Mechanisms and Stages of Covid-19 Immunopathology Revealed by Tissue-Specific Proteomes

Clark Donald Russell, Asta Valanciute, Naomi N. Gachanja, Jillian Stephen, Rebekah Penrice-Randal, Stuart D. Armstrong, Sara Clohisey, Bo Wang, Wael Al Qsous, William A. Wallace, Gabriel C. Oniscu, Jo Stevens, David J. Harrison, Kevin Dhaliwal, Julian A. Hiscox, J. Kenneth Baillie, Ahsan R. Akram, David A. Dorward, Christopher D Lucas

Research output: Working paperPreprint

Abstract / Description of output

Background: Tissue inflammation in fatal COVID-19 is concentrated in the lung and spleen. Anti-inflammatory therapy reduces mortality but knowledge on the host response at the level of inflamed tissues is incomplete.

Methods: We performed targeted proteomic analysis of pulmonary and splenic tissues from 13 fatal cases of COVID-19 that underwent rapid autopsy, and compared to control tissues from cancer resection (lung) and deceased organ donors (spleen). Viral RNA presence was determined by multiplex PCR, and protein was isolated from tissue by phenol extraction. Targeted multiplex immunoassay panels were used for protein detection and quantification.

Findings: Pulmonary proteins with increased abundance in COVID-19 included the monocyte/macrophage chemoattractant MCP-3, antiviral TRIM21 and pro-thrombotic TYMP. The lung injury markers OSM and EN-RAGE/S100A12 were highly correlated and associated with tissue inflammation severity. Unsupervised clustering of lung proteomes clearly defined two COVID-19 clusters; these differed by viral presence, tissue inflammation severity and illness duration and were annotated ‘early viral’ and ‘late inflammatory’ groups. In the spleen, lymphocyte chemotactic factors and CD8A were decreased in COVID-19, with pro-apoptotic factors, B-cell signalling components and macrophage colony stimulating factor (CSF-1) all increased. To contextualise our findings, we cross-referenced an existing meta-analysis of host factors in COVID-19 (MAIC). Overlap with a substantial sub-set of factors (including DDX58, OSM, TYMP, IL-18, MCP-3 and CSF-1) was found, with numerous additional proteins also identified by our study.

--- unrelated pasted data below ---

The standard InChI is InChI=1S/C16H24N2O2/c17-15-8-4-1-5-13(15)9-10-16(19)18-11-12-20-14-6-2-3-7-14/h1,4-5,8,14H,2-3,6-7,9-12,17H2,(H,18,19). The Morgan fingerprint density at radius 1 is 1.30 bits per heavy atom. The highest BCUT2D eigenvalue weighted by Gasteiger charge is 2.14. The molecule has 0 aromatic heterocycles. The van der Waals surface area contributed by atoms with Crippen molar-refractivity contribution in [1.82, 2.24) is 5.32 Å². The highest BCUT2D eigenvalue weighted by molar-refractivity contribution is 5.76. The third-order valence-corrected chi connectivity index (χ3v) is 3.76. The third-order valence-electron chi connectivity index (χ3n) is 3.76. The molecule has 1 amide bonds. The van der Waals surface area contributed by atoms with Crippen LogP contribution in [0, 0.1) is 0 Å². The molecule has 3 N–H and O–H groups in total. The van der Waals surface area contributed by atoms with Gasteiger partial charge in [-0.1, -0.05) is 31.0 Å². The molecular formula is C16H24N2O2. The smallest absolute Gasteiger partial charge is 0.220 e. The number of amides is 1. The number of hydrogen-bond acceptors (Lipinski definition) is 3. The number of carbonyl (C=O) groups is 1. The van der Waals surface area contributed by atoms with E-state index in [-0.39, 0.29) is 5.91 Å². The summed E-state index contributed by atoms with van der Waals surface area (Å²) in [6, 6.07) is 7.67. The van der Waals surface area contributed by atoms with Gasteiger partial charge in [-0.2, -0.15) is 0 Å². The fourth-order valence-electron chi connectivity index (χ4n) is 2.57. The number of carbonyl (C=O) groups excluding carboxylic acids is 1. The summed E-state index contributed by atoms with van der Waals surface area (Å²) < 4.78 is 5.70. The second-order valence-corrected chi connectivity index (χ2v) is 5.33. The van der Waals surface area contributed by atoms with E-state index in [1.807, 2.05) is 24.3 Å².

Interpretation: Tissue proteomes from fatal COVID-19 identify disease subsets and dissect host immunopathologic signatures. In doing so, this may afford unique opportunities for therapeutic intervention.
Original languageEnglish
PublisherSocial Science Research Network (SSRN)
Publication statusPublished - 27 May 2021


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